Justice League #1 | Review

For decades Justice League has been a flagship title for DC Comics. It has acted as a hub where all the big (and sometimes not so big) names of the DC Universe came together to tackle the baddest of the bad. With this in mind, it only makes sense that Justice League would be the first title released in DC’s New 52 relaunch initiative and would pair up two of the biggest creative forces in the company’s stable. So how does the newly relaunched Geoff Johns and Jim Lee Justice League start? Unfortunately with a whimper.

Don’t get me wrong, this was a solid first issue for just about any other comic book, but Justice League just needs something… more. Johns makes the incredibly brave choice to start the new volume of the series with an origins. Not so much the origins of any one character, but rather the group itself. Set “Five Years Ago” from an undisclosed point in time, the story starts off as Super Heroes just start to emerge in the DC Universe, and these new heroes are still seen as lawless vigilantes. While some of the heroes have knowledge of each other, it’s clear that they have never met. This means that the story is forced to start off slow. I can’t help but feel if maybe the first issue or two should have been packed with some action in order to capture the attention of the reader and then do a flashback to show how this League assembled… wait… Sorry, wrong super group.

Luckily, Johns has set this series up to potentially have some giant payoffs. This slow burn intro is giving us some great relationship developments and the promise a lot more to come. The first issue also reveals a potential enemy for the group right off that bat. Without spoilers, I think this villain will force these heroes to work together and makes for a real possibility of defeat. No throwaway third string villains for these guys, and that’s exactly how the Justice League comic should roll.

One thing that Geoff Johns also does well is give the characters (at least the few that have appeared so far) solid and individual voices, even if he does miss some things that seem out of character. For example; why Batman would ever agree to leave with Green Lantern and go to Metropolis? In my mind, the Justice League has to be Batman’s idea or he has to be the last to join. He either knows the strategic value of a super group like the Justice League or he is reluctant because he doesn’t congeal with the other players’ style. This is a minor point in the long run though and I don’t blame Johns for just getting on with the story, though if you’re going to go for the slow burn intro you might as well commit 100%.

Now that we have the story out of the way, what can be said about the art? Well, it’s Jim Lee. His art is one of the defining voices of comic art in the ’90s. Many people like him and a few don’t. I don’t think this book will convert the lesser holdouts, but those who already appreciate his art will eat Justice League up. Almost every panel is packed with details and action. I think he’s perfected his style to the point that a large panel with multiple characters and a detailed cityscape background takes him less time than most people can sketch a bust portrait. Many people will try to imitate Lee, he is one of a kind.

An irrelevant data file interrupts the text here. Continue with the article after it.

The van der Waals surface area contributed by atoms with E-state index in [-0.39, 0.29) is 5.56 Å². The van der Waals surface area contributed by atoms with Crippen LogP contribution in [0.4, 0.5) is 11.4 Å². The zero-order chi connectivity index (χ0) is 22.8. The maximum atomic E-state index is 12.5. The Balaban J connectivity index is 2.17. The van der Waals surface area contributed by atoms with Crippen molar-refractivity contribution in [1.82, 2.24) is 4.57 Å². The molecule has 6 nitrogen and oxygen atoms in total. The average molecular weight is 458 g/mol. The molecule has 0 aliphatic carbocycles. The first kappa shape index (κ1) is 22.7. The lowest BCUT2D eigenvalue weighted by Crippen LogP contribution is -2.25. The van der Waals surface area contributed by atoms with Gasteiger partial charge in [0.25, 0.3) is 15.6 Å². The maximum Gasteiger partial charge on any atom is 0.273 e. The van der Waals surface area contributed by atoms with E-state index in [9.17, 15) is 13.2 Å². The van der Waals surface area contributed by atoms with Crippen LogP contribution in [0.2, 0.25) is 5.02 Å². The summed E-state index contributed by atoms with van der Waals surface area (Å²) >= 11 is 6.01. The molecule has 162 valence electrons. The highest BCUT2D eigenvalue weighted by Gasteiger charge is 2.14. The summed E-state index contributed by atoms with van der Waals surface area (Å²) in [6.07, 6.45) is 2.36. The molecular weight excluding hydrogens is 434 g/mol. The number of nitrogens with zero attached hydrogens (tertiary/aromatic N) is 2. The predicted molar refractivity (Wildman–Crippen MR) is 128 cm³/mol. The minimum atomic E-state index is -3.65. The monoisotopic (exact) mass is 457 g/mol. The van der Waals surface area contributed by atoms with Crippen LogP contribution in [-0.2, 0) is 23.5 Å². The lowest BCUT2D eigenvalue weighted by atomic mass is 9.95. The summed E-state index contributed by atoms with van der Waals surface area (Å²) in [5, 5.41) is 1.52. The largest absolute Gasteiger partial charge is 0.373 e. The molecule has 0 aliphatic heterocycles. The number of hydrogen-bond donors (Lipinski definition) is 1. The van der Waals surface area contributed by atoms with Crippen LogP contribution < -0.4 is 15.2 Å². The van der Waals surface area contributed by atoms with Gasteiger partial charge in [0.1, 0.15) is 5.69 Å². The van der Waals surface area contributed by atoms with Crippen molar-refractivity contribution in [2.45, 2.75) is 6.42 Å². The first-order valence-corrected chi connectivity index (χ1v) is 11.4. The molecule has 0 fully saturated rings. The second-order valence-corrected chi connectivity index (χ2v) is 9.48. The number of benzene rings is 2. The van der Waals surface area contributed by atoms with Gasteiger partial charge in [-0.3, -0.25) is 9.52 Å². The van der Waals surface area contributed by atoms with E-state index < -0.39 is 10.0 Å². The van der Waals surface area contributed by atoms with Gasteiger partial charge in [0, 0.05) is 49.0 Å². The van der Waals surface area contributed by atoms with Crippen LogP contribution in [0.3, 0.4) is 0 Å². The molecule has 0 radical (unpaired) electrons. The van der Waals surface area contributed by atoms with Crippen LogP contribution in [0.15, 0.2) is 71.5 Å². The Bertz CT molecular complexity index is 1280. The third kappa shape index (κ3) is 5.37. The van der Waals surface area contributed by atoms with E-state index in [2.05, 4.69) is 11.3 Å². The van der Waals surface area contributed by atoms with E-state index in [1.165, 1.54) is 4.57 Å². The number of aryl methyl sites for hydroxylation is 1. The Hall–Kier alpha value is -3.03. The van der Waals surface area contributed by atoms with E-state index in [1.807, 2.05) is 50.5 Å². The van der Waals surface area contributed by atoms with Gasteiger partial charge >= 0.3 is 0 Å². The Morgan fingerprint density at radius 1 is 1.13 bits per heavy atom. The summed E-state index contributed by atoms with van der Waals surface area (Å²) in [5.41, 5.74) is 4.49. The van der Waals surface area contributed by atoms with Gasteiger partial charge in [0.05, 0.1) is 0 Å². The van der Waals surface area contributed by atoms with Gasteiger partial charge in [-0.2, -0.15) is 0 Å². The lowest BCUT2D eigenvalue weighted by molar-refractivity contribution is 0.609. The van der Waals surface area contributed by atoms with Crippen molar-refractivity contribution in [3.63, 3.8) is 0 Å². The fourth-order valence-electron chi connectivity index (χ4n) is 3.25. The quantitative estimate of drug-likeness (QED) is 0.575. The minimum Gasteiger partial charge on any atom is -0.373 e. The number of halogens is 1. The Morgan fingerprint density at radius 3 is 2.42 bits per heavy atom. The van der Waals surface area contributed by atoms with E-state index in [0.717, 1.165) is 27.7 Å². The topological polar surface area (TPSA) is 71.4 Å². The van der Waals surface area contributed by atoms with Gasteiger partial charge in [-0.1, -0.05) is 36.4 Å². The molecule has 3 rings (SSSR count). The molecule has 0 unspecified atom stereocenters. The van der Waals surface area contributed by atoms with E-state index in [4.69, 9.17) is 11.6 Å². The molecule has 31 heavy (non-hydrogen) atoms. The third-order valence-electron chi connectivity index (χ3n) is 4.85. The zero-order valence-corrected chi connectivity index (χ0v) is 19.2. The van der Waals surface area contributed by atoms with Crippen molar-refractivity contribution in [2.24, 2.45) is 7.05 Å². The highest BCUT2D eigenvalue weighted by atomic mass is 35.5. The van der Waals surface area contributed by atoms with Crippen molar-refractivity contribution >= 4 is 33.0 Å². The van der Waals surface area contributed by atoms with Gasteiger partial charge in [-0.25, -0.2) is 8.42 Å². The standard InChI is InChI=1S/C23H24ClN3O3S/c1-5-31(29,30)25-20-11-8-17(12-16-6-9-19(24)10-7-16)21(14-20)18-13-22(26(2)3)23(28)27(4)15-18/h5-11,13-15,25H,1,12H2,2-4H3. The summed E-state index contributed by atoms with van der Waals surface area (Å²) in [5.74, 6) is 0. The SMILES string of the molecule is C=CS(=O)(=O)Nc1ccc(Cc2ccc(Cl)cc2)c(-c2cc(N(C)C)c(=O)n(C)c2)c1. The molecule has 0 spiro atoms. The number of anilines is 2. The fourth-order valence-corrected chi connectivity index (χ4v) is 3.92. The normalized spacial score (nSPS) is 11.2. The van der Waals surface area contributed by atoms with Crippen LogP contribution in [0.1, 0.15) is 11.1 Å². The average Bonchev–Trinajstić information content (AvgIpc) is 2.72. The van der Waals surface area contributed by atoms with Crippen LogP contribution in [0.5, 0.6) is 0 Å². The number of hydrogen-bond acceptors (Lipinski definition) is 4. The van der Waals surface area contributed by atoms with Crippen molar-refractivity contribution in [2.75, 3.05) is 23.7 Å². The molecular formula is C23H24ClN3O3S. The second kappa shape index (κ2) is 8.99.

While some of the new costume designs aren’t great (I’m looking at you armored Superman), none of them have been truly horrible as of yet. Honestly, while I don’t like the armored look of Superman, I totally dig his new costume’s collar. Batman and Green Lantern’s new looks, while only slightly altered from some previous incarnations, look really sharp in the hands of Lee. We’ll see what happens as the comic goes on with new characters being introduced and the designs getting refined in practice.

Perhaps the most interesting part of the redesigns is the youth of the members. I seriously think that every hero that appeared in issue one might look younger than me and I’m not even 30. The last page of the book features a Superman that could honestly be a Superboy if based on looks alone. I really don’t think it’s a good or a bad thing, it’s just a “thing” in general. It’s clear that DC is dedicated to turning back the clocks on their biggest heroes and that we’re going to be picking up at the very beginning of their careers.

Overall it was a decent issue. That being said, I’m not sure if this was the right issue to be the first foot forward for the new 52. It’s a huge risk to start this relaunch off in a fashion that many fans will regard as “slow.” I respect Johns and Lee for resisting the urge to start the comic with a giant two page action splash that would make all the fan boys and girls have to change their pants. I would like to think Justice League issue #1 is DC Comic’s way of saying “Hey, we’re going to be the more mature choice on the market. Our stories aren’t going to be instant gratification and they’re going to build towards greater things.” Otherwise, that just means that two of the greatest creators of our era have completely missed the mark and I don’t think that is very likely. Only time will tell if this decision, and the new series, will pay off.

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